Later, when Adela shows weapons skills that a typical cook would not have, it should come as no surprise when she reveals that it’s because when she was in Mexico, she was part of a group of women who fought drug cartels. This isn’t spoiler information, because the only real spoilers for this obvious movie is revealing who lives and who dies during the violent mayhem that ensues.
After the Purge ends for the year, people think their lives have gone back to normal. But there would be no “The Forever Purge” movie if that happened. Not long after the Purge ends, there’s still a large presence of white supremacists going around in groups and committing hate crimes. The Purge Purification truck is part of a nationwide Purge Purification movement that doesn’t want the Purge to end. Their motto (which they repeat to the point of stupidity) is “Forever After Purge.”
Adela finds out the hard way when she sees an abandoned goat in a cage in a back alley and tries to rescue it. It’s a trap, of course, and the two white supremacists who set the trap try to kill her. Adela is saved by a Good Samaritan named Darius (played by Sammi Rotibi), who is African American. Together, Darius and Adela kill their attackers in self-defense.
And as soon as this deadly battle ends, guess who suddenly shows up at the scene? Two cops, who weren’t around when they were needed. The cops quickly arrest Adela and Darius, who protest and say they were acting in self-defense. Their proclamations of innocence are ignored, so Adela and Darius end up in the back of a police van with some other people who’ve been arrested.
One of those other people just happens to be a mentally unhinged neo-Nazi skinhead (played by Edward Gelhaus), who has a swastika tattooed on his left cheek. By this time, the city has become a chaotic and violent mess, with gunshots heard everywhere. In one of the more laughably ludicrous parts of the movie, the neo-Nazi begins identifying the types of guns being used, based on the gunshots that are heard.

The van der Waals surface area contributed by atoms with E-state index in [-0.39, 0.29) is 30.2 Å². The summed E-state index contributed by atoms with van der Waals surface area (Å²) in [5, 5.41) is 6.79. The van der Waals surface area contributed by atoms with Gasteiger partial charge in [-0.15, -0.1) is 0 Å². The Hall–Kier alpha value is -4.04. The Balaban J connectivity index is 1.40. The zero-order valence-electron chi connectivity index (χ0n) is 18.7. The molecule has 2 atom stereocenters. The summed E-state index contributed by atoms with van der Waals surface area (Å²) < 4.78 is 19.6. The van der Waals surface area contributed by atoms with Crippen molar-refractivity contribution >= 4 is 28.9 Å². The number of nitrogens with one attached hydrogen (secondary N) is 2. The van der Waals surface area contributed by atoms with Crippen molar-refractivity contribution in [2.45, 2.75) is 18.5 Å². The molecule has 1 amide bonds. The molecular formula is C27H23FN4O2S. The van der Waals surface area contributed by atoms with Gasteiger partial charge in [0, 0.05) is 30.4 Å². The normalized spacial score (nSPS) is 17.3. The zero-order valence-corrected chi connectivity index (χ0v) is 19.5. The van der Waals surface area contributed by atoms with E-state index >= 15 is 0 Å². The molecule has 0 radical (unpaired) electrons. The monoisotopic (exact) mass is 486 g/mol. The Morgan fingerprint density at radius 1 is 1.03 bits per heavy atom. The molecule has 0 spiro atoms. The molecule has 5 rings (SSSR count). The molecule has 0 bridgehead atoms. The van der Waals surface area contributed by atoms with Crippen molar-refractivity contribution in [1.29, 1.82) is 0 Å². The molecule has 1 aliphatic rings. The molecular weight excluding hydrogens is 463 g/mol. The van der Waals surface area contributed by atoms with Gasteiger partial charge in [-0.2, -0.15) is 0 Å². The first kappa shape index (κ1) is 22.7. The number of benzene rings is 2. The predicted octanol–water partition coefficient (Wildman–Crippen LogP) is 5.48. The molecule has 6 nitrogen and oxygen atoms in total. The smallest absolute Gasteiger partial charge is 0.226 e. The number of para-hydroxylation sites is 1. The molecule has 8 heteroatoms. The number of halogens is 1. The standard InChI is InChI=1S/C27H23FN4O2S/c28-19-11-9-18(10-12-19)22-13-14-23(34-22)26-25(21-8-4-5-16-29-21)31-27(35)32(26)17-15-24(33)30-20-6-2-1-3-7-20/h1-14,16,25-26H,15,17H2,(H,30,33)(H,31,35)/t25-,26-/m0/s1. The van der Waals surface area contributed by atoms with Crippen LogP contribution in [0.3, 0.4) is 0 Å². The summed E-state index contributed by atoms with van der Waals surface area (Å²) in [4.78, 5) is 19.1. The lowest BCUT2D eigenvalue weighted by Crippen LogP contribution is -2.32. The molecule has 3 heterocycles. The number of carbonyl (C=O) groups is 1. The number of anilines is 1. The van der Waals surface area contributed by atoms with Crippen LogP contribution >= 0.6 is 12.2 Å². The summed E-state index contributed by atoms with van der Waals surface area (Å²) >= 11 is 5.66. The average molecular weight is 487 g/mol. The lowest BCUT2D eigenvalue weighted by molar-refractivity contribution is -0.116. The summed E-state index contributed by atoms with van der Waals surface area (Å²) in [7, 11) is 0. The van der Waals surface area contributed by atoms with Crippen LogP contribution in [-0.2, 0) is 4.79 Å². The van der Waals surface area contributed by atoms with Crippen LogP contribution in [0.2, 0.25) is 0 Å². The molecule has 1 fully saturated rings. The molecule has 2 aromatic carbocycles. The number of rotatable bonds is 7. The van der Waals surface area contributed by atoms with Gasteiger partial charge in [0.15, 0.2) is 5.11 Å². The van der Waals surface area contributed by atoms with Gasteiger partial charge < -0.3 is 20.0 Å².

“Listen to that bass!” the Nazi crows like a loon about the gunshots. “Homegrown music from the heartland right there! That’s American music, motherfucker!” Yes, it’s that kind of movie.
Every lunatic racist group in a movie like this needs a leader, and in “The Forever Purge,” it’s Elijah Hardin (played by Jeffrey Doornbos), who spouts white supremacist rhetoric that sounds like it came straight from the Ku Klux Klan Handbook of Clichés. Elijah has an equally nasty wife named Mother Hardin (played by Susie Abromeit), who’s intent on proving that women can be just as dangerous as men when it comes to violent racism.
“The Forever Purge” has a very unsurprising storyline of the protagonists being separated from their spouses and trying to find them in the chaos. And that means that Dylan and Juan end up working together for a common goal, which leads to Dylan’s inevitable change of heart in how he feels about Mexicans. There’s also a part of the movie where the protagonists trie to flee to safety in Mexico, which is an obvious ironic flip to show Americans what it would be like to be refugees seeking asylum in another country.
The violence just becomes filler before the movie’s hackneyed conclusion. “The Forever Purge” has a lot of action, but it’s so unimaginative and easy to predict that it ends up becoming very tedious after a while. The acting is nothing spectacular, mainly because almost all of the characters have no real depth and often utter moronic dialogue during the fight scenes. Now that “The Forever Purge” filmmakers have destroyed the series’ original concept so that the mayhem of the Purge now has no time limit, this once-unique movie franchise has just become another run-of-the-mill slasher flick series.
Universal Pictures will release “The Forever Purge” in U.S. cinemas on July 2, 2021.